I’m not always great with anniversaries. I can manage to remember the ones that come with consequences such as wedding anniversaries and birthdays, but the more minor ones can slip by, hence my realisation that York on a Fork has been going on for five years. I really had no idea what direction it would head in when I first opened this site in May of 2014. It was really just a reflection on the time I spent eating out, based on repeated strong suggestions that I should justify that spending with a broader audience.
In 2009, I had realised just how much I liked eating out and so decided that I should mark my 30th by figuring out just how good a meal out could be. I decided to see what a Michelin star meant and headed to The Star at Harome, who placed us in their private dining loft, and I loved it. I assumed that I’d hit the high point of my dining experiences and headed back to my desk a few days later to the usual trickle of emails asking for advice on where to eat in York. I spent the next couple of years dedicating more time than my employers probably appreciated booking team meals and talking about my favourite places to eat in York before facing down a couple of redundancies. At this point, I bowed to pressure to share my experiences of eating out in York and let myself be bullied into starting a food blog.
In the time since then, there have been some serious highlights, and it must be said, a few lowlights. The time someone claimed to be representing York on a Fork and made a waitress cry wasn’t much fun to make right for a start. The occasional snarky messages I get regarding who I chose to feature could also be disposed of.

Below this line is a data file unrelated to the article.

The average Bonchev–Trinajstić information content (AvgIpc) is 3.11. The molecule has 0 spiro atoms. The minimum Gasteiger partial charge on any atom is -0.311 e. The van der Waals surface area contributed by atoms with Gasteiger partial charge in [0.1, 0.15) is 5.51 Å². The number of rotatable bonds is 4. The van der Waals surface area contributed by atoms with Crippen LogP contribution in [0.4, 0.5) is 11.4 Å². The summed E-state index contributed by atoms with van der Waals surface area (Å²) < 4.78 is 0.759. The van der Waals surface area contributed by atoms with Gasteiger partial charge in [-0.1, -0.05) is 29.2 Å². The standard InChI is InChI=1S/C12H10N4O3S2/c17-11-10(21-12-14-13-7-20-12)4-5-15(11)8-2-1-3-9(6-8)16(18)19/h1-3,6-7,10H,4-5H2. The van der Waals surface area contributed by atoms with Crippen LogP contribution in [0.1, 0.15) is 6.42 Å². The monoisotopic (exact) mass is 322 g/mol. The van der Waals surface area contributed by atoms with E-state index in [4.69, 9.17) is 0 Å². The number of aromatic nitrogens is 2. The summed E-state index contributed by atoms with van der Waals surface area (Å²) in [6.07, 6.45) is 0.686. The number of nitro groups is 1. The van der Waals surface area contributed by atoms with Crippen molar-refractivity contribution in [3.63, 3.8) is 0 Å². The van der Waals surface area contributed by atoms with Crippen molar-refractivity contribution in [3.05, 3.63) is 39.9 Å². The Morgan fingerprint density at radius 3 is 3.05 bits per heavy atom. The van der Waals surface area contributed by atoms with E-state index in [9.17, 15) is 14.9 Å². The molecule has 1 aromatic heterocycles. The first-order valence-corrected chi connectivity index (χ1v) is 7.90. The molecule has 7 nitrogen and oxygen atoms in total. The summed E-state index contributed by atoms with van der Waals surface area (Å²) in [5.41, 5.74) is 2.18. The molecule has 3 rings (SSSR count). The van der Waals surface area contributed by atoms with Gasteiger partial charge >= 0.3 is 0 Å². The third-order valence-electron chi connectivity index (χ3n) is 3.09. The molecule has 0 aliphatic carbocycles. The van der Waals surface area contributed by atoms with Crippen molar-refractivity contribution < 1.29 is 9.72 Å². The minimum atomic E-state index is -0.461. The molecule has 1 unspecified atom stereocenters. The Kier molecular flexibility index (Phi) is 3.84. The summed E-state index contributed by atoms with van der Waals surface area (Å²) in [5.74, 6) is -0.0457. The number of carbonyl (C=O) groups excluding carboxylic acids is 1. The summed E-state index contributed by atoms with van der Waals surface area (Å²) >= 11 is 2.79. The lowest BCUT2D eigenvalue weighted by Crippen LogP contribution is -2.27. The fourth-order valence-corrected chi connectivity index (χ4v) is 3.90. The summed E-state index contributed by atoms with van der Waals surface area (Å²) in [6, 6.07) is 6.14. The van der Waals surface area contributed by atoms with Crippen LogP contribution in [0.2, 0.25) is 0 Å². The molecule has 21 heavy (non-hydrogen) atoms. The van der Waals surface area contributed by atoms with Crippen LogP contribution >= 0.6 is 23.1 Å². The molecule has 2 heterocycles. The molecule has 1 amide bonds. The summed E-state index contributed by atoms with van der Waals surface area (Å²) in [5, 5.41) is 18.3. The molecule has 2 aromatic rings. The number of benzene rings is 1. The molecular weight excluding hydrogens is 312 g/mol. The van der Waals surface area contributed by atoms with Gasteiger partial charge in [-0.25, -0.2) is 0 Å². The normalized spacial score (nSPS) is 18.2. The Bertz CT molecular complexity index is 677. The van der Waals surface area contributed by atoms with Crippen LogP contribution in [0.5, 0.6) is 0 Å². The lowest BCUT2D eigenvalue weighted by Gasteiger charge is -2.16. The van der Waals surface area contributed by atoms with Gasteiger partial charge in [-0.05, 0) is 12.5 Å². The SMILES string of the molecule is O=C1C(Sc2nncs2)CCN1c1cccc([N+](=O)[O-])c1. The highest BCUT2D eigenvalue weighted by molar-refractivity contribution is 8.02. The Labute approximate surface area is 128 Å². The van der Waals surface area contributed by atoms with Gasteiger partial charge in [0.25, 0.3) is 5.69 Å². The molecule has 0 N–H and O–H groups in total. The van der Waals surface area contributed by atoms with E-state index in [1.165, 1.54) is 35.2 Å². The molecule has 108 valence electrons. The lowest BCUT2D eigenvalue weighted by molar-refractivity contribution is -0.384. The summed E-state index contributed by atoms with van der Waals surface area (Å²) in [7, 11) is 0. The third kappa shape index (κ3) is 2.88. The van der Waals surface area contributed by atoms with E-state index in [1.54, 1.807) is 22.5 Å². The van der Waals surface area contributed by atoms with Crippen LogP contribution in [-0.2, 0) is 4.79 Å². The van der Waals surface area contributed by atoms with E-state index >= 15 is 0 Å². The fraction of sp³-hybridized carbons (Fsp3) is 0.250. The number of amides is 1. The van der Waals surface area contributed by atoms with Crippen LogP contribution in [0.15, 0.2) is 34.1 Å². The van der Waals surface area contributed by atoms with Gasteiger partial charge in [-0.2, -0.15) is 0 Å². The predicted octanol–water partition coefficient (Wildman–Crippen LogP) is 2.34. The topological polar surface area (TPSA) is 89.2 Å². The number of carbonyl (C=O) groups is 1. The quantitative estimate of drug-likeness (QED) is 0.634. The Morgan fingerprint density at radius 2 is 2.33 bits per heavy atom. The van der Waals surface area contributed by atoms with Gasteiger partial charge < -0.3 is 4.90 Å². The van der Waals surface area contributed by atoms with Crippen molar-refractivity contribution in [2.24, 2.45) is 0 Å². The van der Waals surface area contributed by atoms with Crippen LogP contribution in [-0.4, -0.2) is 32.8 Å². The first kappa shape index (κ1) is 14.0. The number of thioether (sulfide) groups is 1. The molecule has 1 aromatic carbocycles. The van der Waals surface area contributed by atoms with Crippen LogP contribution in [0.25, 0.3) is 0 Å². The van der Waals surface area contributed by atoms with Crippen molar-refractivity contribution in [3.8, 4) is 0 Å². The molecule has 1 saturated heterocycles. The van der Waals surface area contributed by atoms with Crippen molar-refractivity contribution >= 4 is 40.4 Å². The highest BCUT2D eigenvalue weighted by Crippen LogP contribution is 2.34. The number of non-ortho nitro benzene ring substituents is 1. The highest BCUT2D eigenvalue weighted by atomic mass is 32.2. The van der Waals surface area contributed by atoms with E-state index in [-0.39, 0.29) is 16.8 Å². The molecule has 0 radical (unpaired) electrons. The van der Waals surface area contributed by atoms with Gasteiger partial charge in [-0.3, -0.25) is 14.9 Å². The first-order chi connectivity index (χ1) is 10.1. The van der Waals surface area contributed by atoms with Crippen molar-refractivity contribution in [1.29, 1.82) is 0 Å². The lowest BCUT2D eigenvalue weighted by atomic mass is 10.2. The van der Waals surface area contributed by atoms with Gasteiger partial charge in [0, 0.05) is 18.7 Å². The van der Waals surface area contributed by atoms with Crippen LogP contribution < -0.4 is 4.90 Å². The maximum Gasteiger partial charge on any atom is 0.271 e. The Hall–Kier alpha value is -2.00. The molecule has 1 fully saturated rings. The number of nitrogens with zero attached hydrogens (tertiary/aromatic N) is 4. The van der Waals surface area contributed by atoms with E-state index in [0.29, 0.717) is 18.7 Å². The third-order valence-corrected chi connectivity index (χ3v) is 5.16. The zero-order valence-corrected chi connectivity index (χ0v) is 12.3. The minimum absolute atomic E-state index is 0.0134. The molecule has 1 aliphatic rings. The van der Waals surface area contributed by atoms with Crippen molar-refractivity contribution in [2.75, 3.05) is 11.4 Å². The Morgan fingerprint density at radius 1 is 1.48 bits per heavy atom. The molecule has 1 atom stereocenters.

Looking back at early highlights, it was especially pleasing to form a relationship with The Star Inn The City after watching its construction from the desk of a previous (much disliked) job. The opportunity to attend the Estrella Damm Gastropub Awards there was particularly special.
I’ve had the honour of meeting many hugely talented people including Michelin Star holders, enormously talented cookery school tutors, cake makers, graphic designers, marketeers and many of the great and good of York. There are too many to mention by name but interviewing James Martin on a train sticks in the mind, as does accidentally interviewing Alex Pollizi. Oh and Tommy Banks once complimented my cooking, making my day. Credit also to the much missed Antonio Carluccio who I met on his 80th birthday. Mid photo-op I asked him if he’d expected to spend his birthday with me, without ever breaking his smile he responded “No, no, no….I got the days mixed up and didn’t realise it was today!”.
The magazine that a group of talented people put together didn’t last and the Streetfood Sunday events I put on didn’t quite find the sweet spot, but I can comfort myself with quotes in The Guardian, and the thought of joining Fountains Abbey to show Baby Fork around will always bring a smile to my face.
It’s such an honour to be recognised as part of the food scene in this wonderful city. I now contribute to the York Tourist Guide, am a judge for the York Tourist Awards as well as the Garbutt & Elliot Food Entrepreneur Awards and Taste Trade event awards, help organise York Food & Drink Festival as well as having the privilege to attend some very special events. I can assure you I don’t take any of this for granted. It takes a lot of hard work to keep all those balls in the air, but it’s so rewarding to have the opportunity to help shout about all the good things happening in York.
As to the future, obviously things aren’t just food related these days. Baby Fork changes things in all manner of ways and I’ll continue to indulge my love of cars under the Fork in the Road banner, but food and York will remain at the centre of things by default given that I live in York and love eating. I hope this is still going strong in another five years, by which time Baby Fork will be six years old and I’ll be a positively decrepit forty four. In the meantime, thank you so much for reading. I’ve loved meeting so many passionate people over the course of all this, many of whom are good friends now. Here’s to the future!